One has to wonder if Reiter In is, in fact, the late Chris Whitley's last will and testament in terms of recordings. Done in the first three days of June, 2005 -- he was already ill -- this set was recorded in New York with a host of friends he called "the Bastard Club" on analogue tape. The band is large, the sound is immediate. The feel is loose, raw, dark, rocked-up, and in-your-face. Without trying to sound morbid, the feeling of death and mortality is everywhere. The word "reiter" means "horseman." There were no overdubs. The track selection bears out the mood of the players. The tape bleeds through, and studio dialogue seeps through. The tape winds to a fast stop where the cuts get made and then slip into gear again to start them. Opening with the Stooges classic "I Wanna Be Your Dog" with a distorted, plodding, raucous, so-loose-it-almost-falls-apart in the beginning as Whitley's electric guitar playing is over the damn edge. The vocals aren't spectacular -- they don't have to be -- but the vibe is. The track is pure sexual darkness in overdrive. That kind of libertine darkness, held close in so many of his own songs, is let out of the bag here and it makes no apologies and takes no prisoners. Restraint is cast to the dustbin, but the tune just sort of ends, falls apart as if the band is completely spent after playing it. It's followed by a too-loose reading of Willie Dixon's "Bring It On Home." Whitley was first and foremost a blues player; though it's true he invented his own kind of rusted American desert blues. Here, he tries to play it straight, and his thin, raspy voice is no match for the drunken slippage of the guitars. "Inn," features Whitley's trademark bottleneck playing on electric, accompanied by harmonica, Sean Balin's violin, Kenny Siegal's acoustic guitar slips in and out, and Whitley moans and groans ever-so-ghostly and speaks through the mix. He says at one point "you just watch me walk away..." as the guitars just float, stab, wind and bend; drums are absent on this one. Delays and distortion boxes can't hide Whitley's spare playing. The cover of the Flaming Lips' "Mountain Side" is just F***in' awesome. It many ways it tops the original with Whitley's screaming electric slide playing tearing up the tune from the inside, it sounds like the voice of the mountain calling out of itself. This track just roars, and Whitley's voice holds authority over the din. "Cut the Cards" is a country tune that feels a lot like Ronnie Lane is playing with Whitley; its lyrics a haunted poem by Pierre Reverdy, its melody written by harmonicat and lap steel player Tim Beattie. But there's more. The other covers include a messed-up thudding, nightmarish rock version of the Passions' "I'm in Love with a German Film Star," with spooky vocals by Whitley and Gwen Snyder. Also here is a freakish, beautifully paranoid, electric guitar blaze-out version of Gary Numan's "Are Friends Electric" that turns the tune into something else entirely. Whitley's take on the lyric is so startling it's as if the words had never been heard before; like he uncovers a hidden meaning in them as he stares into the void. But there is no morbidity in them at all. It's life looking through the portal at its other side. But Whitley's own tunes offer the true testament to what's happening. The title track features Sussan Bürger's translated spoken word reading of a German poem by an unknown author. The words speak to death with courage and resignation, acceptance, sorrow, and hope. The guitars simply walk behind her, carrying the weight of humanity into something beyond oblivion: "The rider is the ghost that leads the body/Its longings embody the journey of the soul/through the world/with all its temptations, obstacles, tests, rehearsals and proof of character/and its development toward perfection..." "I Go Evil" is hard, Hendrix-styled funky blues wailing without restraint. It's rage, libido, and fear all channeled into the almighty riff. The shuffling blues of "All the Beauty Taken from You in This Life Remains Forever" is driven choogling by harmonica, National Steel bottleneck, snare and cymbal, fiddle, and who knows what else, offering a bed for Whitley's snarling moan on a journey: stuttering, faltering, falling, and staggering through life to its conclusion. Heiko Schramm's instrumental "Come Home" is where the trip ends. Once more, Whitley's soaring slide rises above the messy rhythm section to find its place in the heavens. It touches earth a time or two, riffing, hard, slinky, tough, erotic, and gritty. But it never stops climbing, singing itself into the sun beyond night like an Icarus who has wings of titanium instead of wax. And then -- it just stops. Over. No tape bleed-through. Nothing. Silence. Too brief; too soon. Fly free old friend.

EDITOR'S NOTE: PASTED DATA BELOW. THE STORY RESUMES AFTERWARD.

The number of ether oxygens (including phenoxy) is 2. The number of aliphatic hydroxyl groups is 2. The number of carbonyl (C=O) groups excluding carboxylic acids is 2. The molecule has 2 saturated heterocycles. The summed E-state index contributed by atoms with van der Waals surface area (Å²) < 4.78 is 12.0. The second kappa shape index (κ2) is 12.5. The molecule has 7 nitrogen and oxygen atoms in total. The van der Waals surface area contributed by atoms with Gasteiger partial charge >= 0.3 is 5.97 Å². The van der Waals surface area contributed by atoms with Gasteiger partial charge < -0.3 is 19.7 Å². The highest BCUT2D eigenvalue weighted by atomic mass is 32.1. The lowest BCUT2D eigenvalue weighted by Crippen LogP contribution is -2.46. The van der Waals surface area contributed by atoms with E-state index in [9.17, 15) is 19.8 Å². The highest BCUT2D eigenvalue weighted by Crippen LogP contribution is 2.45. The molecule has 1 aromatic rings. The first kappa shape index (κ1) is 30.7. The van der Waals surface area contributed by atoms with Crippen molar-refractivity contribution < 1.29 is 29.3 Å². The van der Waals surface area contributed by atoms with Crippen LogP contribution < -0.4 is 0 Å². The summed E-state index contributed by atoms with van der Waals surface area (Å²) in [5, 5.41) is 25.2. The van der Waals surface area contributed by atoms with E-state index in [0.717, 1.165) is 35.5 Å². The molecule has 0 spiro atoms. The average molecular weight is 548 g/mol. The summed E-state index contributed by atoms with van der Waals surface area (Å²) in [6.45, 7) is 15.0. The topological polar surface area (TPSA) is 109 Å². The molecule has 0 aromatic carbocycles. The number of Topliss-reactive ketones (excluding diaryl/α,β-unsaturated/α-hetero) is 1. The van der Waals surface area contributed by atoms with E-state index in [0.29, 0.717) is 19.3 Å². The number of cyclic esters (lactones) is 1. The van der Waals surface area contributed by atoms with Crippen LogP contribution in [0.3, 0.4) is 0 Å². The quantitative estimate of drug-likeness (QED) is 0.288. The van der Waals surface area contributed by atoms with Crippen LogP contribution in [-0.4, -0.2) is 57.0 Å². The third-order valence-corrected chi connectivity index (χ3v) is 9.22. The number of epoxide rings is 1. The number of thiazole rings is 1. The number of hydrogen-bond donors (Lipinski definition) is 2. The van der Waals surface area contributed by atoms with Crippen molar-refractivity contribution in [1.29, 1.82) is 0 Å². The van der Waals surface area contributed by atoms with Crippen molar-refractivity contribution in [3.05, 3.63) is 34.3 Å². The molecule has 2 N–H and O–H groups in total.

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AllMusic Review by Thom Jurek